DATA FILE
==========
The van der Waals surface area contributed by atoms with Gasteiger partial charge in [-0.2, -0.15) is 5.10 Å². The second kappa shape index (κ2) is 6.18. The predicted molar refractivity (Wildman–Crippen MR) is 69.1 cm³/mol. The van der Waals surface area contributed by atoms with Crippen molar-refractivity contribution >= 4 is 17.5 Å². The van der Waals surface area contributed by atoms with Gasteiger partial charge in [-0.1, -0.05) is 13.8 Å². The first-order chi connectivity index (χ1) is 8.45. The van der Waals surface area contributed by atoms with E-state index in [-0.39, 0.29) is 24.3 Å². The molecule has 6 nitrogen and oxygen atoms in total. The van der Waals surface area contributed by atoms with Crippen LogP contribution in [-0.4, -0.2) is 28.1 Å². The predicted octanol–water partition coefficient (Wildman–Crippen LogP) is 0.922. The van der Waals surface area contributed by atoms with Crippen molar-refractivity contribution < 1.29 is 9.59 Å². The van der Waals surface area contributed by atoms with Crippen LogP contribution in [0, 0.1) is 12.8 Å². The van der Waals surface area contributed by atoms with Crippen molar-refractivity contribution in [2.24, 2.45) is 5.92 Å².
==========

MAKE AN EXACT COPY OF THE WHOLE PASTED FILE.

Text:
The van der Waals surface area contributed by atoms with Gasteiger partial charge in [-0.2, -0.15) is 5.10 Å². The second kappa shape index (κ2) is 6.18. The predicted molar refractivity (Wildman–Crippen MR) is 69.1 cm³/mol. The van der Waals surface area contributed by atoms with Crippen molar-refractivity contribution >= 4 is 17.5 Å². The van der Waals surface area contributed by atoms with Gasteiger partial charge in [-0.1, -0.05) is 13.8 Å². The first-order chi connectivity index (χ1) is 8.45. The van der Waals surface area contributed by atoms with E-state index in [-0.39, 0.29) is 24.3 Å². The molecule has 6 nitrogen and oxygen atoms in total. The van der Waals surface area contributed by atoms with Crippen LogP contribution in [-0.4, -0.2) is 28.1 Å². The predicted octanol–water partition coefficient (Wildman–Crippen LogP) is 0.922. The van der Waals surface area contributed by atoms with Crippen molar-refractivity contribution < 1.29 is 9.59 Å². The van der Waals surface area contributed by atoms with Crippen LogP contribution in [0, 0.1) is 12.8 Å². The van der Waals surface area contributed by atoms with Crippen molar-refractivity contribution in [2.24, 2.45) is 5.92 Å².